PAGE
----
9 Reasons to Stop Eating Meat in Honor of Earth Day

There are tons of psychological reasons why many people still eat meat, from cultural affiliations to early formed habits, flavor preferences and more. Whether you’re flirting with vegetarianism or reaffirming your commitment to the cause, here are a handful of reasons to stop eating meat in honor of Earth, and everything that inhabits it.

Eating meat is downright bad for the environment. From water pollution to deforestation, our country’s meat consumption is wreaking havoc on Mama Earth. A 2009 study found that 80 percent of Amazon deforestation was linked to cattle farming, and factory farming methods are a notorious culprit for water pollution.

Eating meat can kill you. From heart disease to colon cancer, numerous studies have shown the deadly dangers of a meaty diet. Frequent meat consumers aren’t the only ones who should be worried. A Harvard study concluded that just one serving of red meat a day increases the risk of early death by 13 percent. 

Eating meat kills endangered animals. Cows and chickens aren’t the only ones at risk from our society’s carnivorous appetite. Researchers at Florida International University uncovered that meat consumption is the number one cause of species extinction due to habitat removal. Next time you order a burger, think about your furry friend the panda.

Eating meat depletes precious fossil fuels. Forget driving cars. Meat consumption is what takes up the majority of our fossil fuels.  To make matters worse, meat consumption is an inefficient use of these precious fuels. It takes eight times the fossil fuels to produce meat than to produce plant-based proteins.

Most meat is infested with bacteria. Because of our large-scale factory farming practice, the majority of the meat consumed across the country is riddled with bacteria. A 2013 report by the FDA found that of all the meat tested, 81 percent of ground turkey was contaminated with antibiotic-resistant bacteria. Pork chops came in at a gross second, with a 69 percent infestation rate. Ground beef ranked at 55 percent and chicken brought up the rear with 39 percent.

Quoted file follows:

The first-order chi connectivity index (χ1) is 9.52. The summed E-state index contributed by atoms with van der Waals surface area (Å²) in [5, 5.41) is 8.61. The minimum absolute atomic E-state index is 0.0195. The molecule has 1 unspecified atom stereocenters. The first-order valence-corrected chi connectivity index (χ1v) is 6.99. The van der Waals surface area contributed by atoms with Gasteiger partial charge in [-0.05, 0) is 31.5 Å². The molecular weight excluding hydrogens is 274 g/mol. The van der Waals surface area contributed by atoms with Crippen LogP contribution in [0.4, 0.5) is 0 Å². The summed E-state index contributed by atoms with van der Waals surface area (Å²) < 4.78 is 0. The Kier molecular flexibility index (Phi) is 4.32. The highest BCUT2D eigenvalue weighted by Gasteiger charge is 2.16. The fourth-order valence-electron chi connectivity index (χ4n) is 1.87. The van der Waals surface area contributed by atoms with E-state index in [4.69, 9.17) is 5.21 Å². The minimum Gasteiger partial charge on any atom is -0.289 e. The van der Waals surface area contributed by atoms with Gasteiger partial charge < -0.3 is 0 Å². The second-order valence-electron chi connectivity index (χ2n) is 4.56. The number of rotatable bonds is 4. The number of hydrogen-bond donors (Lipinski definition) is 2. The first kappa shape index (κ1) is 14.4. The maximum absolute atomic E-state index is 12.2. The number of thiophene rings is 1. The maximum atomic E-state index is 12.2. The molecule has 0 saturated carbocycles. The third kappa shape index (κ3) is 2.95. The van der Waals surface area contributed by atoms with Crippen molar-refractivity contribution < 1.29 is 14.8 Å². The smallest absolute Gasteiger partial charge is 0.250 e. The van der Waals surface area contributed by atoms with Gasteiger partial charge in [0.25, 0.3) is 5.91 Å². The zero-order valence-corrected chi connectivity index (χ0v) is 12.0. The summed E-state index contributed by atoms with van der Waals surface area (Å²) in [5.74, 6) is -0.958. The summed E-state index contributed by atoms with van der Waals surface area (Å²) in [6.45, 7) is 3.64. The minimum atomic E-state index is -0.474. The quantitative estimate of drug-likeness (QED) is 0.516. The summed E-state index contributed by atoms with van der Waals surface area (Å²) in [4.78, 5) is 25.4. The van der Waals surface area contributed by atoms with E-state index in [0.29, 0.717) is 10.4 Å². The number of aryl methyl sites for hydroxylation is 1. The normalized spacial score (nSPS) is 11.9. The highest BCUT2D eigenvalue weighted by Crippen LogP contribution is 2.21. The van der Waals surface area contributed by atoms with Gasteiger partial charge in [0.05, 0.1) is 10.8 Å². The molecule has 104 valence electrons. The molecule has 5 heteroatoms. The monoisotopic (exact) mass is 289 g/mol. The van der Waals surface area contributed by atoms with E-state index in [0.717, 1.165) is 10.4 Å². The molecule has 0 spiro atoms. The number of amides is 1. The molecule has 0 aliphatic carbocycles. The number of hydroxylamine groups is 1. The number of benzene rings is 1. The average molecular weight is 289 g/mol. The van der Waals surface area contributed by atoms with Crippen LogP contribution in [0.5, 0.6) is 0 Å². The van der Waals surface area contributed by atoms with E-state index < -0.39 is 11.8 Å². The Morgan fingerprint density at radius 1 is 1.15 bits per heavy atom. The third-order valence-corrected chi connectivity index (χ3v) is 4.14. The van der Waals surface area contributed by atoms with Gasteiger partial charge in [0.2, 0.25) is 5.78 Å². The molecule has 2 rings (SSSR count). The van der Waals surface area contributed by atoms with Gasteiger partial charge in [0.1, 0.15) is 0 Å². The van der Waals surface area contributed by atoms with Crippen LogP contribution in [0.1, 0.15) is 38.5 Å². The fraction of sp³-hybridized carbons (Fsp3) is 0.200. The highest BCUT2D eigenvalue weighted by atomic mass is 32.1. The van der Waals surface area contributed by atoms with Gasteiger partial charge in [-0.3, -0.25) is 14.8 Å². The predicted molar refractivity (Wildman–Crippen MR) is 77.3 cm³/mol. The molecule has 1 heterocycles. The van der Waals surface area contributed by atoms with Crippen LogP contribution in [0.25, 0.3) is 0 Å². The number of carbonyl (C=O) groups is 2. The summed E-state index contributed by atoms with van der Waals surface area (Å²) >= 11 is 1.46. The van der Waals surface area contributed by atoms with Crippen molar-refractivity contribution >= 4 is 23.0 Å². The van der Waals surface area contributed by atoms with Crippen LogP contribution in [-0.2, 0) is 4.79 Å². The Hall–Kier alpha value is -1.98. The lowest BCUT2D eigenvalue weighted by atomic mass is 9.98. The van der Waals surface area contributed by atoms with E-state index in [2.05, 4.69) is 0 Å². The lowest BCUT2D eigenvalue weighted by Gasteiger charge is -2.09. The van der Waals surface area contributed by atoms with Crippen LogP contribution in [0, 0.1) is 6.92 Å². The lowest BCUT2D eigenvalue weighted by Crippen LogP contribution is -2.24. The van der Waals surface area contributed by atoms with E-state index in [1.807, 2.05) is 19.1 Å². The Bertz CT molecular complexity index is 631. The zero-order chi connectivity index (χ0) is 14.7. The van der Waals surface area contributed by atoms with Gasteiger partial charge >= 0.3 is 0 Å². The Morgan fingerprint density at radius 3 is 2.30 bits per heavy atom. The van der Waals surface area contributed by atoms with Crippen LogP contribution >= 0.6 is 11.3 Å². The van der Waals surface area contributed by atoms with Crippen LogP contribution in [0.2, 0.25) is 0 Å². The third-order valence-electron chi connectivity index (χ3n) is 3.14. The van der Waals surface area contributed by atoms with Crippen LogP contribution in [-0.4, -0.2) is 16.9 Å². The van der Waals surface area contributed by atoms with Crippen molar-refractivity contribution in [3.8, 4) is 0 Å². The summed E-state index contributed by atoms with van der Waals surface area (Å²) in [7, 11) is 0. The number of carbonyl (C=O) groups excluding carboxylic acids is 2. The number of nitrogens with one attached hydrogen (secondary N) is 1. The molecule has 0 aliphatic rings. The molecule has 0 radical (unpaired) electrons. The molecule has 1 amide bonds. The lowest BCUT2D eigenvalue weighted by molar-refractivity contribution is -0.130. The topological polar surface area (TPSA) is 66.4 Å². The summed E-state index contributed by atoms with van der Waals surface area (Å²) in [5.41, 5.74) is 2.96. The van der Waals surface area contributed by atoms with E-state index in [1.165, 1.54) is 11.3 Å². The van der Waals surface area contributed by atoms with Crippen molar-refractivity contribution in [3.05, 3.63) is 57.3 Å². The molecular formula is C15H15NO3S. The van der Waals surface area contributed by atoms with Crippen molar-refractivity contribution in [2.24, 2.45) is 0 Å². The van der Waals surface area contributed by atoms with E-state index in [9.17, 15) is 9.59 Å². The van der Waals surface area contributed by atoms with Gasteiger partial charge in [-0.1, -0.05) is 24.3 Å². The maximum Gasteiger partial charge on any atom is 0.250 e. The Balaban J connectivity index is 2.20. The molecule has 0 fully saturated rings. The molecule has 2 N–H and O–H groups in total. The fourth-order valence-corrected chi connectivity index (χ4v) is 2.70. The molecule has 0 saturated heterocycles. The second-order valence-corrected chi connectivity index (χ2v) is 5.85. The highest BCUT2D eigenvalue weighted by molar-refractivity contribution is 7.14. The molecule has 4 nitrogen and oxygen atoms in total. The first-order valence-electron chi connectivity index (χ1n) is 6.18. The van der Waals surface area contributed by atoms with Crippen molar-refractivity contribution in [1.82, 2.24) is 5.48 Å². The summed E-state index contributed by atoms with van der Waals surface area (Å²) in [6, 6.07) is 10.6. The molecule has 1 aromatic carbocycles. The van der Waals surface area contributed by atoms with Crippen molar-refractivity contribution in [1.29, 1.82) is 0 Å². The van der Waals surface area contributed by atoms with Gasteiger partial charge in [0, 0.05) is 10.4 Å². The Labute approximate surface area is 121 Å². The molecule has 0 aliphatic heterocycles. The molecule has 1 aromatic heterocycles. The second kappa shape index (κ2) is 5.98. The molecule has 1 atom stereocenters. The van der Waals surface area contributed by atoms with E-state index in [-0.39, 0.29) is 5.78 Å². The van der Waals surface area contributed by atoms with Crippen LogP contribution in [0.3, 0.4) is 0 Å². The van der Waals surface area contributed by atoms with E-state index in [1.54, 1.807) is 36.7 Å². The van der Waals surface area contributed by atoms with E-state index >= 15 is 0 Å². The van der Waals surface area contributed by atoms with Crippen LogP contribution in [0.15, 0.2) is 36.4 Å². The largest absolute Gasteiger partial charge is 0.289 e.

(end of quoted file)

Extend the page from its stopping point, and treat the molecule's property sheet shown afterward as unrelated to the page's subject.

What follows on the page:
Meat consumption is unsustainable. “Sustainability” has become a major buzz word, from coffee to chocolate and everything in between. Despite the interest in becoming more sustainable, many fail to realize (or choose to ignore) that eating meat is one of the least sustainable things you can do.  The large amount of energy meat production consumes has been shown to contribute to global warming, as well as a loss of important biodiversity, soil erosion, grassland destruction and more.

Meat consumption contributes to world hunger. Wait what? That’s right. While an estimated 56 million acres of land are producing feed for livestock, only 4 million are growing veggies for human consumption. A simple shift could equal much more food for the world population.

Meat contains harmful hormones. What does Europe know that we don’t? When it comes to meat consumption, the answer is, a lot. The European Union has repeatedly stated they want nothing to do with U.S. beef because it is pumped full of harmful, synthetic hormones known to increase risks of breast and prostate cancer. Yikes.

Its health dangers rival that of cigarette smoke. According to a 2013 study in the journal, Nutrientseating a diet heavy in meat is just as harmful to your health as smoking tobacco.

The easiest way to help out our planet is to cut meat from our diets. However, for many giving up meat completely is out of the question. But that doesn’t mean you’re out of luck. Reducing your daily consumption and consuming more consciously can help—but not as much as quitting, pardon the pun, cold turkey.

Related:
50 Vegetarian Recipes That Even Omnivores Will Love

174 comments

Elisa F
Elisa F8 months ago

Great info! Thanks for sharing.

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william Miller
william Millerabout a year ago

Thanks

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Siyus Copetallus
Siyus Copetallusabout a year ago

Thank you for sharing.

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Jim Ven
Jim Ven1 years ago

thanks for the article.

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Miriam Site issues
Miriam AWAY S1 years ago

Thank you very much for sharing!

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federico bortoletto
federico b1 years ago

Grazie.

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Mona Pietsch
Mona Pietsch1 years ago

thanks

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Donna T.
Donna T1 years ago

thank you

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Jim Ven
Jim Ven1 years ago

thanks for the article.

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Yến Giang T.
Yến Giang T1 years ago

Woh, good to know. :)

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